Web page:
Tutorial: Relativity, Cosmic Rays, and Accelerators
Some special relativity
If you have measure muon time of flight, you can calculate the speed of the muon and the Lorentz factor for the muons.
For example, if the distance the muons travel is, say, d = 10 m and the TOF is measured as t = 34.0 nanoseconds, then
The fraction of the speed of light "beta" is
The Lorentz factor "gamma" is
Another way to get "gamma" for a particle is to use the energy and mass relationship.
In our example, we can use E = γmc2 to find the energy of our muon, since we know the invariant mass of a muon is m = 106 MeV/c2:
Application to accelerators
The ILC will be 30-50 km long and energize electrons and positrons to 250 GeV or more so that they will collide with energies upwards of 500 GeV:
(Learn more in this Wikipedia article.)
Imagine we want to build a muon-antimuon collider about the size and energy of the ILC. We might want to do this to make a smaller collider with similar properties, because:
- Muon-antimuon and electron-positron collisions yield substantially the same results. Both are leptons with no structure we can detect, meaning the entire energy of the collion can go into creating one particle or particle pair, leaving no background.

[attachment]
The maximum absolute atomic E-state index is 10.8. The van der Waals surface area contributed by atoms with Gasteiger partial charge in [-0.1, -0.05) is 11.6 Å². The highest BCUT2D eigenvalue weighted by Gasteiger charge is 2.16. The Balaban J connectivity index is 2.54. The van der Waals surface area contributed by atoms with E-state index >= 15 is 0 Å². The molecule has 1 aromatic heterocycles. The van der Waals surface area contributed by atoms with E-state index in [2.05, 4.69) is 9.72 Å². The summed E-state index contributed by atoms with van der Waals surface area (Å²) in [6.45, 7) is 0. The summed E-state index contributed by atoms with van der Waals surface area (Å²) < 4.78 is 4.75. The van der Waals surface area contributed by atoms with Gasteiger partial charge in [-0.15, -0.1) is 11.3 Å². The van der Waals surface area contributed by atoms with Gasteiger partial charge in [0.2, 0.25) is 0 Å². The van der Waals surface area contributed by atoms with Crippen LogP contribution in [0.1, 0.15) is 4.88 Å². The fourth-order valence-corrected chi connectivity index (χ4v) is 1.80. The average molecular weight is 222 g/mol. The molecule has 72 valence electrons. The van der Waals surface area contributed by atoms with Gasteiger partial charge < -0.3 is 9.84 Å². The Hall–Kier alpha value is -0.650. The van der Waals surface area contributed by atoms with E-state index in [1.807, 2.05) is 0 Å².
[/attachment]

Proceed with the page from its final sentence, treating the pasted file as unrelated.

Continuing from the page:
- Muons are much more massive. The ratio of masses is mμ/me = (106 MeV/c2)/(0.511 MeV/c2) = 207. This means, in accelerating, they yield much less energy per unit mass and, therefore, it is more practical to build a circular collider (like the LHC) with counter-rotating beams. This saves space and makes it easier to build.
- In the LHC, the circulating beam allows physicists to collide the same bunches of beam particles again and again, so they do not have to be continually made and accelerated. A "fill" of beam particles in the accelerator can last up to 24 hours.
So, why not build a muon collider? Some people are working on this concept, most notably in the MICE experiment.
However, there is one other fact that is important to this: the lifetime of the muon is approximately 2.18 μs.
Let's think about this again after doing some calculations:
- In its own reference frame, how far does a 2 GeV muon travel in one lifetime? How far might it go in our reference frame, as observers? Does a cosmic ray muon travel far enough to reach the surface of earth if it is created at an altitude of 15 km? Explain.
- Now imagine that you have a 250 GeV muon (similar in energy to an electron in ILC). What is the value of gamma? Beta? What is its lifetime in our reference frame?
- How long will it take before a sample of 250 GeV muons has decayed so that only 1% are left in our reference frame? About how long would a "fill" be?
Discuss the benefits of a muon collider vs. the benefits of ILC.